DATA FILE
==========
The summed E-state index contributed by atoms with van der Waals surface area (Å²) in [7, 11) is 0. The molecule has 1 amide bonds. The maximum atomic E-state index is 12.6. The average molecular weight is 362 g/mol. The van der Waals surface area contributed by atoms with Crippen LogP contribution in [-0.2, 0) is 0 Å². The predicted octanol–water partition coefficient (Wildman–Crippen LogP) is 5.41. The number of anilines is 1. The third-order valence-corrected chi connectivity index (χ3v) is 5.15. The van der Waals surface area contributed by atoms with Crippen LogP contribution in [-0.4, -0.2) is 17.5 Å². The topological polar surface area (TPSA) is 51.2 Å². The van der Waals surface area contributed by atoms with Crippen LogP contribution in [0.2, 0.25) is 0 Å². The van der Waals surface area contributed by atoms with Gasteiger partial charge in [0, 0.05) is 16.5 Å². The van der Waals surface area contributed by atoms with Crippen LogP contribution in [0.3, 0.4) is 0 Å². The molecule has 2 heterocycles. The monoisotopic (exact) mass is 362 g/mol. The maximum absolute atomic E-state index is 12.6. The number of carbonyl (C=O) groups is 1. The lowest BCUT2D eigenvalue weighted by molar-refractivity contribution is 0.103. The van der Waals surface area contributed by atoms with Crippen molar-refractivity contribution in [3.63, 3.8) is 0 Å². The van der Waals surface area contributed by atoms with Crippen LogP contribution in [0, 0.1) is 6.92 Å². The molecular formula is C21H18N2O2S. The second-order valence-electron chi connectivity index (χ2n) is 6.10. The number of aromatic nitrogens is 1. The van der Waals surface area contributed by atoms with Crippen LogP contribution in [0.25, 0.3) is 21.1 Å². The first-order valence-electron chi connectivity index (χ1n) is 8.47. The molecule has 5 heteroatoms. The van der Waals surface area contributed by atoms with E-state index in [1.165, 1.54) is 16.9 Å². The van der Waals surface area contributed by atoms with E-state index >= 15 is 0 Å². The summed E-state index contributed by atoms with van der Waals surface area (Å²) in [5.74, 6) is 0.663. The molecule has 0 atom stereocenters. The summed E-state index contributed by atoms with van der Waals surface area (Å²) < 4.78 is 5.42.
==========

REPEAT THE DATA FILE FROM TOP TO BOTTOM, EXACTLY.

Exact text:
The summed E-state index contributed by atoms with van der Waals surface area (Å²) in [7, 11) is 0. The molecule has 1 amide bonds. The maximum atomic E-state index is 12.6. The average molecular weight is 362 g/mol. The van der Waals surface area contributed by atoms with Crippen LogP contribution in [-0.2, 0) is 0 Å². The predicted octanol–water partition coefficient (Wildman–Crippen LogP) is 5.41. The number of anilines is 1. The third-order valence-corrected chi connectivity index (χ3v) is 5.15. The van der Waals surface area contributed by atoms with Crippen LogP contribution in [-0.4, -0.2) is 17.5 Å². The topological polar surface area (TPSA) is 51.2 Å². The van der Waals surface area contributed by atoms with Crippen LogP contribution in [0.2, 0.25) is 0 Å². The van der Waals surface area contributed by atoms with Gasteiger partial charge in [0, 0.05) is 16.5 Å². The van der Waals surface area contributed by atoms with Crippen LogP contribution in [0.3, 0.4) is 0 Å². The molecule has 2 heterocycles. The monoisotopic (exact) mass is 362 g/mol. The maximum absolute atomic E-state index is 12.6. The number of carbonyl (C=O) groups is 1. The lowest BCUT2D eigenvalue weighted by molar-refractivity contribution is 0.103. The van der Waals surface area contributed by atoms with Crippen molar-refractivity contribution in [3.63, 3.8) is 0 Å². The van der Waals surface area contributed by atoms with Crippen LogP contribution in [0, 0.1) is 6.92 Å². The molecular formula is C21H18N2O2S. The second-order valence-electron chi connectivity index (χ2n) is 6.10. The number of aromatic nitrogens is 1. The van der Waals surface area contributed by atoms with Crippen LogP contribution in [0.25, 0.3) is 21.1 Å². The first-order valence-electron chi connectivity index (χ1n) is 8.47. The molecule has 5 heteroatoms. The van der Waals surface area contributed by atoms with E-state index in [1.165, 1.54) is 16.9 Å². The van der Waals surface area contributed by atoms with E-state index >= 15 is 0 Å². The summed E-state index contributed by atoms with van der Waals surface area (Å²) in [5.74, 6) is 0.663. The molecule has 0 atom stereocenters. The summed E-state index contributed by atoms with van der Waals surface area (Å²) < 4.78 is 5.42.